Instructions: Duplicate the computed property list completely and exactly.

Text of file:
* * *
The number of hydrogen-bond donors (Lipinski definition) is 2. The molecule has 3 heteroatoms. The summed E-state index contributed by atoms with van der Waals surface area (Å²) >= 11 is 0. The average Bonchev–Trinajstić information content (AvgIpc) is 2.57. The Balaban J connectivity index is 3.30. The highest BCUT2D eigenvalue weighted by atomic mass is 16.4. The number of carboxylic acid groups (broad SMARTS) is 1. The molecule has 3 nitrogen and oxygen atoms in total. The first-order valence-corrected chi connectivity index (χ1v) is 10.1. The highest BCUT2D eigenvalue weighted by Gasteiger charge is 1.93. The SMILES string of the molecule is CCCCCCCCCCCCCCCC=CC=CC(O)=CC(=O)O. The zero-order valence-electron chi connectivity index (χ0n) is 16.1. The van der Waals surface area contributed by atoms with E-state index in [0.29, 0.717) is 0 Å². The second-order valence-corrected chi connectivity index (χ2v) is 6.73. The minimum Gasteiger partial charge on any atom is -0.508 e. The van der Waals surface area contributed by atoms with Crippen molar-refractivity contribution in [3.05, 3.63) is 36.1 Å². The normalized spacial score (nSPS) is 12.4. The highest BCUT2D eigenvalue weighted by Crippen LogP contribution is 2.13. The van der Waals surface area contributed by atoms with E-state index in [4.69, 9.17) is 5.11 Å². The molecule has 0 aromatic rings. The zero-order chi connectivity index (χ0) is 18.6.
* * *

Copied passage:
The number of hydrogen-bond donors (Lipinski definition) is 2. The molecule has 3 heteroatoms. The summed E-state index contributed by atoms with van der Waals surface area (Å²) >= 11 is 0. The average Bonchev–Trinajstić information content (AvgIpc) is 2.57. The Balaban J connectivity index is 3.30. The highest BCUT2D eigenvalue weighted by atomic mass is 16.4. The number of carboxylic acid groups (broad SMARTS) is 1. The molecule has 3 nitrogen and oxygen atoms in total. The first-order valence-corrected chi connectivity index (χ1v) is 10.1. The highest BCUT2D eigenvalue weighted by Gasteiger charge is 1.93. The SMILES string of the molecule is CCCCCCCCCCCCCCCC=CC=CC(O)=CC(=O)O. The zero-order valence-electron chi connectivity index (χ0n) is 16.1. The van der Waals surface area contributed by atoms with E-state index in [0.29, 0.717) is 0 Å². The second-order valence-corrected chi connectivity index (χ2v) is 6.73. The minimum Gasteiger partial charge on any atom is -0.508 e. The van der Waals surface area contributed by atoms with Crippen molar-refractivity contribution in [3.05, 3.63) is 36.1 Å². The normalized spacial score (nSPS) is 12.4. The highest BCUT2D eigenvalue weighted by Crippen LogP contribution is 2.13. The van der Waals surface area contributed by atoms with E-state index in [4.69, 9.17) is 5.11 Å². The molecule has 0 aromatic rings. The zero-order chi connectivity index (χ0) is 18.6.